For this piece on #LatinaHistoryMonth, we remember one of the greatest activists of all time, Luisa Capetillo (1879-1922). A leader in the political and labor struggles of the working class at the beginning of the twentieth century, Luisa Capetillo condemned the exploitation of workers by political parties, religious institutions, and capitalism. She was also a crusader for the rights of women.
Capetillo embroidered shirts and handkerchiefs in order to help support her family, but she soon used her education to find a position as a lectora (reader) in one of Arecibo’s tobacco factories. Addressing the workers from a raised platform, Capetillo began the day with news from local and international papers. She then moved on to socialist and anarchist philosophy, including the writings of the Colombian journalist José María Vargas Vila. After lunch, she read installments of novels chosen by the workers. Thus, Capetillo developed her skills as a public speaker and forged connections with leaders of the city’s burgeoning labor movement.
History remembers her as the first woman to wear pants in public, which could be considered symbolic of the personal freedom she expressed in her actions and writings. Radical, generous, and iconoclastic, Capetillo is remembered as an outspoken advocate for women’s freedom and workers’ rights in Puerto Rico and across the Caribbean and Latin America. In the course of her work, she was arrested, clubbed by the police, and beaten by strikebreakers, but she felt intense sympathy for the farm workers. As she wrote in her 1912 essay “Visions,” even before she joined the labor movement she:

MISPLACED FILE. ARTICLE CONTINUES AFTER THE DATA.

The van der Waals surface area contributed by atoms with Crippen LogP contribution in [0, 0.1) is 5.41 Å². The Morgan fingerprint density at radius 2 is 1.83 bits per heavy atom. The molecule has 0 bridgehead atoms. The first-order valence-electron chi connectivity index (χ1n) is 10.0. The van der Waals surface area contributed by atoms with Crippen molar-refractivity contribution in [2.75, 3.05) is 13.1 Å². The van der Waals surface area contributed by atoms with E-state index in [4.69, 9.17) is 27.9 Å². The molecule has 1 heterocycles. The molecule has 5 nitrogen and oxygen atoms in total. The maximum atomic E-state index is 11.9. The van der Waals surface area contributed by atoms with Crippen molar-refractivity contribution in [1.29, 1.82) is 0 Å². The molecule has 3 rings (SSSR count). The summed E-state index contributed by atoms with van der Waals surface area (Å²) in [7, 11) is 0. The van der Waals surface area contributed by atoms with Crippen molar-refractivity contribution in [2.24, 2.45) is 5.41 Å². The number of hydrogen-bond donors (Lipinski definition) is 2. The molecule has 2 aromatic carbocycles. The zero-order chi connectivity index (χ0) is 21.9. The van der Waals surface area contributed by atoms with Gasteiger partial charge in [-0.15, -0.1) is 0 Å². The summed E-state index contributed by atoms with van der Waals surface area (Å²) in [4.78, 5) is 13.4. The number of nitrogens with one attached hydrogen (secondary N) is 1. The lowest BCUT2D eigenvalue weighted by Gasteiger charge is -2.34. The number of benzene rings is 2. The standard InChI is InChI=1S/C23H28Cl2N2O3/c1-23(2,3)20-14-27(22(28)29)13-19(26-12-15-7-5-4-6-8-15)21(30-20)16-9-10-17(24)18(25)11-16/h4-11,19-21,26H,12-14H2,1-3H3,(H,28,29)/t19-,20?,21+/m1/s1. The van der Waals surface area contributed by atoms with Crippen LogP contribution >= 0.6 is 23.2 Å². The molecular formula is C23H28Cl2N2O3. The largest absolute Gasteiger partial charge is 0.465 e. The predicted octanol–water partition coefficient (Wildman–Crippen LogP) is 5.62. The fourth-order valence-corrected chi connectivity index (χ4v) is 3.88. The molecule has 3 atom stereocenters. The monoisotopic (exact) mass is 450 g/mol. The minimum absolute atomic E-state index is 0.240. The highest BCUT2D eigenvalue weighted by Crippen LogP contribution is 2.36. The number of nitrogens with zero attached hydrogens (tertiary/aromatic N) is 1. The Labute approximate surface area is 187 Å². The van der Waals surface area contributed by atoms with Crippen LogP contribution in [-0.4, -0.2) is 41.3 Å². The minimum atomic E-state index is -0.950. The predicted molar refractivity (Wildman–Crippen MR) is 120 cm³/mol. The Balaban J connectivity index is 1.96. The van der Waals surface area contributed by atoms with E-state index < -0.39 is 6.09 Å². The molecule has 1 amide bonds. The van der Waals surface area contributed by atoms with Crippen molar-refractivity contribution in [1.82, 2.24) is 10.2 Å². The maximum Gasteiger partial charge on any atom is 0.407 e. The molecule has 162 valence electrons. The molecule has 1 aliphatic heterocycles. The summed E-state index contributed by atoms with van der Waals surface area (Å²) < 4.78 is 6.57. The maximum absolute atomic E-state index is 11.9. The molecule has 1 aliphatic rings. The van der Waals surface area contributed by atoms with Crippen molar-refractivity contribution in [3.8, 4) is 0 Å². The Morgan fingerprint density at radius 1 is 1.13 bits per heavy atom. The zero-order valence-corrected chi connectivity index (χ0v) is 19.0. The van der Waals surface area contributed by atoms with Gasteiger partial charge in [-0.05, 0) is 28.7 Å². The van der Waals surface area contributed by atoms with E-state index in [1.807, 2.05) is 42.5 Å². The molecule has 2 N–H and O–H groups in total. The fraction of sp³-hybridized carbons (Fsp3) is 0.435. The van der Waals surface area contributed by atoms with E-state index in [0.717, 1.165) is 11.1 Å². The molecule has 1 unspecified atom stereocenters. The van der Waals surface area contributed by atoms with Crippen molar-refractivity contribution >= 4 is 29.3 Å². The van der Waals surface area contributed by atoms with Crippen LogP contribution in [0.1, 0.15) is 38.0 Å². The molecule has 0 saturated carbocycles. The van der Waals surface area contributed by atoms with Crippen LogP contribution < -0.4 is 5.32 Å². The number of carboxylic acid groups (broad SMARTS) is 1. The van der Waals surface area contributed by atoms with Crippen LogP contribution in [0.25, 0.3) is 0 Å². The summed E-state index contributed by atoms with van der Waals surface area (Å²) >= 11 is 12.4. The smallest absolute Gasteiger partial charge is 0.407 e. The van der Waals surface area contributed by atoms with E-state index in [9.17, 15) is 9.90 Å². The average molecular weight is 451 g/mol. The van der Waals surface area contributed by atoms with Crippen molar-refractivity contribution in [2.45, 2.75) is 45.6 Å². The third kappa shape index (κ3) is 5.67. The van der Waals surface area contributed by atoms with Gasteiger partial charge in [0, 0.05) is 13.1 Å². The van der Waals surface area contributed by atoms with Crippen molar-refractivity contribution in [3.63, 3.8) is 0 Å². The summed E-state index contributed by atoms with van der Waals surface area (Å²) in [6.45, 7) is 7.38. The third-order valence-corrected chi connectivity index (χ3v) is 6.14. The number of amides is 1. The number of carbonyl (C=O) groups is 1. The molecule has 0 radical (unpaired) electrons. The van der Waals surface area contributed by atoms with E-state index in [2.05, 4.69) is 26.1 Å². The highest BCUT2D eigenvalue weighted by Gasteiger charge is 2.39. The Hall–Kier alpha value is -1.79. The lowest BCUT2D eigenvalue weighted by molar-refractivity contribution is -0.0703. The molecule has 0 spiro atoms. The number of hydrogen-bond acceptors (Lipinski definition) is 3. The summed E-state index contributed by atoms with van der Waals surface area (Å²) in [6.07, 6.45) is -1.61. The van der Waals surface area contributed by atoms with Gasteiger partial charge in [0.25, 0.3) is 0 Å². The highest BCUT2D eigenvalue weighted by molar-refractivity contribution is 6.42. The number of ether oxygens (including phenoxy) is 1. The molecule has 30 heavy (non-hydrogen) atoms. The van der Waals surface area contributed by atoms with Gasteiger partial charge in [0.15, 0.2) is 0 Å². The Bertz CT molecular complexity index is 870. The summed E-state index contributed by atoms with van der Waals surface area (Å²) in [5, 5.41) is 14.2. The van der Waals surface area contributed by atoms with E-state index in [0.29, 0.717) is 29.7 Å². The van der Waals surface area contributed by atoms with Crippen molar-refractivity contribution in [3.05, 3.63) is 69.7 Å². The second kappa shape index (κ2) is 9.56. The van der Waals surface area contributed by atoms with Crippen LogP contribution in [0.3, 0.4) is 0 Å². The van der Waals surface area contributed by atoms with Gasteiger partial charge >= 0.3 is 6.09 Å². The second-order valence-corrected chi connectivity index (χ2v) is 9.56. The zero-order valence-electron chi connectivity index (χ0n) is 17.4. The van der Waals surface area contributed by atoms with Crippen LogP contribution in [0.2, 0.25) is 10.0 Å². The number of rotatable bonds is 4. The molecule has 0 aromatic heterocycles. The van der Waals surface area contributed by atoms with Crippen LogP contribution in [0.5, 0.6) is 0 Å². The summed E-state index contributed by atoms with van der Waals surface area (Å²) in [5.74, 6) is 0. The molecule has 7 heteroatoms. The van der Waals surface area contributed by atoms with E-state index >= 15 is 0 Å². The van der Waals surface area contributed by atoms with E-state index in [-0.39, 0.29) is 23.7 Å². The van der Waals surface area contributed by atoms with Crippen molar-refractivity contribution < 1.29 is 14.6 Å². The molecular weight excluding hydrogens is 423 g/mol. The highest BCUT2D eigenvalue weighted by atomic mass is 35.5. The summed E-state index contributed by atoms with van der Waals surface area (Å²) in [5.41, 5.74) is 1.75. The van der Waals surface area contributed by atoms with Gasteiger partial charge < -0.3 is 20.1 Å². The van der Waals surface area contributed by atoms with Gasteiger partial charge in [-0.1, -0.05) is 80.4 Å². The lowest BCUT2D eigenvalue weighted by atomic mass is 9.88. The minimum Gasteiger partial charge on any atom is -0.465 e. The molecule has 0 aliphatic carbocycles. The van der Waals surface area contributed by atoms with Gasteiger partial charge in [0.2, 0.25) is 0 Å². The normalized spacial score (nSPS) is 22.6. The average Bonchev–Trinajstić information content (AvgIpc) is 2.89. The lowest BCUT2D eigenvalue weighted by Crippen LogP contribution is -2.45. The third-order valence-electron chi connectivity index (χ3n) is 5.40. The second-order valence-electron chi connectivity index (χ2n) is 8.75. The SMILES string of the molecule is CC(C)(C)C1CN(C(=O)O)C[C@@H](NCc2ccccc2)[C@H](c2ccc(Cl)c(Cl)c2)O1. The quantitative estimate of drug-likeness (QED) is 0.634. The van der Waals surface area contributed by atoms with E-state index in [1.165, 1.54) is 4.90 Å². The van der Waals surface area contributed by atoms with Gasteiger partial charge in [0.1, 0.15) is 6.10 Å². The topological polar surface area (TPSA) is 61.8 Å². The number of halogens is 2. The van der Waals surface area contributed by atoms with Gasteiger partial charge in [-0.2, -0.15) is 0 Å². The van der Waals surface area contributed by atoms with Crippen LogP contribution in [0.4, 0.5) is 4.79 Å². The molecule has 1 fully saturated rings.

“believed that everybody had the right to be clean and clothed, to wear shoes” (Valle-Ferrer, p. 75).
Her publications include:
- Ensayos Literarios (1907)
- La Humanidad en el futuro (1910)
- Influencias de las Ideas Modernas (1916)
- Mi Opinión sobre los Derechos, Responsabilidades y Deberes de la Mujer (primera edición 1911; segunda edición, 1913)
We salute you, Luisa Capetillo, in celebration of #WomenHistoryMonth.
To learn more about Luisa Capetillo, in English, visit: American National Biography Online
For Spanish links, visit:
- Una adelantada a su tiempo, por Norma Valle
- Luisa Capetillo, Ateneo Virtual
- Luisa Capetillo y Salvadora Onrubia de Botana, dos íconos anarquistas, por Cristina Guzzo
- Luisa Capetillo: Ideario espiritista, Carmen Romeu Toro
- Presentación del libro “Mi patria es la libertad” sobre Luisa Capetillo, LaMalatesta